The Daily Northwestern

Council delays several capital improvement programs for 2018

Ald.+Ann+Rainey+%288th%29+speaks+at+a+City+Council+meeting.+Rainey+voted+in+favor+of+deferring+four+programs+from+the+city%E2%80%99s+2018+Capital+Improvement+program.
Ald. Ann Rainey (8th) speaks at a City Council meeting. Rainey voted in favor of deferring four programs from the city’s 2018 Capital Improvement program.

Ald. Ann Rainey (8th) speaks at a City Council meeting. Rainey voted in favor of deferring four programs from the city’s 2018 Capital Improvement program.

Daily file photo by Colin Boyle

Daily file photo by Colin Boyle

Ald. Ann Rainey (8th) speaks at a City Council meeting. Rainey voted in favor of deferring four programs from the city’s 2018 Capital Improvement program.

Samantha Handler, Assistant City Editor

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Aldermen cut several projects from the 2018 Capital Improvement program, meeting the $10 million target for the plan.

Evanston’s engineering and capital planning bureau chief Lara Biggs said at a council meeting on May 21 that in past years, the city generally did not exceed in awarding more than $9 million in bonds total. However, Biggs said, the city will award $10 million because staff had over budgeted this year.

From the proposed plan, aldermen needed to cut about $1.3 million to meet the $10 million target, according to city documents. The council carved out $1.4 million from the budget, deferring plans for four projects: painting the viaduct over the Emerson Street, Ridge Avenue, Green Bay Road intersection; repairing a service center; renovating the Lovelace Tennis Court and an animal shelter programming study.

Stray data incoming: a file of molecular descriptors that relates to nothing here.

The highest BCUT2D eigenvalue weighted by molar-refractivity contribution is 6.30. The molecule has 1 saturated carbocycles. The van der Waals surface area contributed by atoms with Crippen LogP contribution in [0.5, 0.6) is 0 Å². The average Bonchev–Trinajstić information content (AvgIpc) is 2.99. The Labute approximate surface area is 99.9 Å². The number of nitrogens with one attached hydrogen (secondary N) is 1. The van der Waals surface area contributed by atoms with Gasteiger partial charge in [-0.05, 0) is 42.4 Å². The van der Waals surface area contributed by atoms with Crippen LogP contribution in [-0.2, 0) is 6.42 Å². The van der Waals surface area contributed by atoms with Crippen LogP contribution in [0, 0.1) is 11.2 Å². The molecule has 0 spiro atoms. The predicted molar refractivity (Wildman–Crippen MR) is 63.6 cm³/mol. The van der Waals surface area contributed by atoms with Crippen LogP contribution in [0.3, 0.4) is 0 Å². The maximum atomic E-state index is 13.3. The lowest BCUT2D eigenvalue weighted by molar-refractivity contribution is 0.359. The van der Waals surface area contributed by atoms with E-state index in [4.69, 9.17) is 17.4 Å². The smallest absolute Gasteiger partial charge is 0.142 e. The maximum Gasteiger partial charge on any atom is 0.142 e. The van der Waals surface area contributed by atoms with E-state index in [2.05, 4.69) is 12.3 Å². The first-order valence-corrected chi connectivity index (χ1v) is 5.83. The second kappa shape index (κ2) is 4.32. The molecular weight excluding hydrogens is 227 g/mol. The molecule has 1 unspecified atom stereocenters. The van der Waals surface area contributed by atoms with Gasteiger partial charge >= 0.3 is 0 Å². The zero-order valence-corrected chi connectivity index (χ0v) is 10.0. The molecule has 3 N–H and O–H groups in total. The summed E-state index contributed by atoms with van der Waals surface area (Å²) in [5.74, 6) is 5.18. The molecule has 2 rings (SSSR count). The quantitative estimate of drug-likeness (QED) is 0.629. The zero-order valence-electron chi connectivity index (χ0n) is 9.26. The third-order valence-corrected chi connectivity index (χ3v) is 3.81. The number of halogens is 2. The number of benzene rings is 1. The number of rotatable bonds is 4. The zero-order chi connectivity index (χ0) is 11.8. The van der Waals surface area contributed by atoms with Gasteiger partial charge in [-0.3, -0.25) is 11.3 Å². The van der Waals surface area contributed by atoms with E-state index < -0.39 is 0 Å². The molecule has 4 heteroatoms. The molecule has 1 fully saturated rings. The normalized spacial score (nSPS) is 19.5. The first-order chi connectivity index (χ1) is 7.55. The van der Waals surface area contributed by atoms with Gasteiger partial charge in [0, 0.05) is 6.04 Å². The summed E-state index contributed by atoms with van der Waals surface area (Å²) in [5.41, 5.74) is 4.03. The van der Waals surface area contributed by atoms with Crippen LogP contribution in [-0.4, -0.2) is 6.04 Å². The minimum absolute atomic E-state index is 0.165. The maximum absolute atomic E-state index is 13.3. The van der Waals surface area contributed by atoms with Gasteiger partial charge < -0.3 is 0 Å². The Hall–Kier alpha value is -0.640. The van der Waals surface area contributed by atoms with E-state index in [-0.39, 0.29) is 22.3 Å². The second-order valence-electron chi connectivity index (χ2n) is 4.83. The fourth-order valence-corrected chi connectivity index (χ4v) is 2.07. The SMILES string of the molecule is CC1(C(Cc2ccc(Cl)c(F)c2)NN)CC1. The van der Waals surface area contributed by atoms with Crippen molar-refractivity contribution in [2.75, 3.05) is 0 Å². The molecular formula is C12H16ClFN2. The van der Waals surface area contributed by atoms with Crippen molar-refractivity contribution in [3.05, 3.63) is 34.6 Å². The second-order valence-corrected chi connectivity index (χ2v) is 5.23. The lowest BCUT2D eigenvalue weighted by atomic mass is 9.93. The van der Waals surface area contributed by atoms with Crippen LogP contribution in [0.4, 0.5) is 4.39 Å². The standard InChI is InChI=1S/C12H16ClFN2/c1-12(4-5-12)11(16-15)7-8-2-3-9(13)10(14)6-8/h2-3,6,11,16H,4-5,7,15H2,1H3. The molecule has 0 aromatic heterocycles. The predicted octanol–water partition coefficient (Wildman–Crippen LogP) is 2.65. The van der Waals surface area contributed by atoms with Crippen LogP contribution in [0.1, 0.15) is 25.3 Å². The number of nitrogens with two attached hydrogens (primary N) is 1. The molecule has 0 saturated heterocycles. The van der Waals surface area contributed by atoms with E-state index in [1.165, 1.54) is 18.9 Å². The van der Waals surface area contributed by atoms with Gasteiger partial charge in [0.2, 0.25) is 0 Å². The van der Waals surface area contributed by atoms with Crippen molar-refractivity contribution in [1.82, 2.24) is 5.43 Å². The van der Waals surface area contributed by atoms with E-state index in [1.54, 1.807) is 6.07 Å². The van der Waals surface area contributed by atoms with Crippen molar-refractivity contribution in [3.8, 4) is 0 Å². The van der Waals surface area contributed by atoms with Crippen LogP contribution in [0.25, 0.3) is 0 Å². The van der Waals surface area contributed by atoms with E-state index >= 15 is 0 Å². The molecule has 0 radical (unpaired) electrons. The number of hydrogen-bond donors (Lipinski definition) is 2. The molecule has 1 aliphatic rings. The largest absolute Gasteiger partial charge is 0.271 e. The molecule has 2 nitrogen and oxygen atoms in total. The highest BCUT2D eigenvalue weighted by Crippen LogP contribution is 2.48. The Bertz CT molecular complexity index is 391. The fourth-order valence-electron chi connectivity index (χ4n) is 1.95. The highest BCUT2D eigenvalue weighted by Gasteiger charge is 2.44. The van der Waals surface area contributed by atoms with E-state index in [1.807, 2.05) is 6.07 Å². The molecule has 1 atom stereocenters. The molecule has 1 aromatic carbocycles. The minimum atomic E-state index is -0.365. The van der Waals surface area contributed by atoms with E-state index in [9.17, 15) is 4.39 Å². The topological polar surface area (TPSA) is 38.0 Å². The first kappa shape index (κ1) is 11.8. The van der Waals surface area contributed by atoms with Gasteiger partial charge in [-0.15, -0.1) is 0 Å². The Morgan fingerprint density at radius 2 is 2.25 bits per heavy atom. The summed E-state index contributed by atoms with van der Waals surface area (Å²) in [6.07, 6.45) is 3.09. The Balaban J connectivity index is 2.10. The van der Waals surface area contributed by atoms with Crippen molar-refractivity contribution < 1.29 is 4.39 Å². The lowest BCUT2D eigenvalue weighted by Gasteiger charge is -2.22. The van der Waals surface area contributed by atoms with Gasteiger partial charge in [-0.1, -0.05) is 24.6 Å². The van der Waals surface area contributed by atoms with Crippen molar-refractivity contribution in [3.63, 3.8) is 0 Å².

Ald. Melissa Wynne (3rd) said the viaduct is “hideous” in its current state, but recognized that the complexity of the project makes it costly. According to city documents, the viaduct painting would cost $600,000.

Aldermen decided to not delay plans to repair the South Pier of the Church Street Harbor, which is estimated to cost about $900,000 after it was originally budgeted to cost $600,000.

“If you wait, the cost will rise,” Biggs said. “You’re looking at an additional $300,000 now, who knows if you put off two years or even to next year.”

Biggs said the city needs to rebuild the South Pier seawall that has deteriorated, allowing more sand to flow into the harbor, causing damage to the floating dock. The excess sand also drives up the city’s dredging expenses, a process that clears out the harbor by removing the sand, Biggs said. She added that there used to be a walkway on top of the wall that people could use to walk or fish.

Parks, recreation and community service director Lawrence Hemingway said fixing the dock is “essential” to lakefront operations as it brings in hundreds of thousands of dollars through recreation and is used for rescue boats and other emergencies.

He added that in an ideal world the city would redo the seawall, saving the city dredging costs and bringing back some lakefront recreation activities.

Ald. Ann Rainey (8th) said the lakefront and lake recreation is part of what makes Evanston unique. She agreed that repairs need to be done “now.”

“We ought to do everything that’s humanly possible to take care of the amenities that are at the lakefront,” Rainey said. “Any effort to downgrade the wall is just nuts.”

Email: samanthahandler2021@u.northwestern.edu
Twitter: @sn_handler

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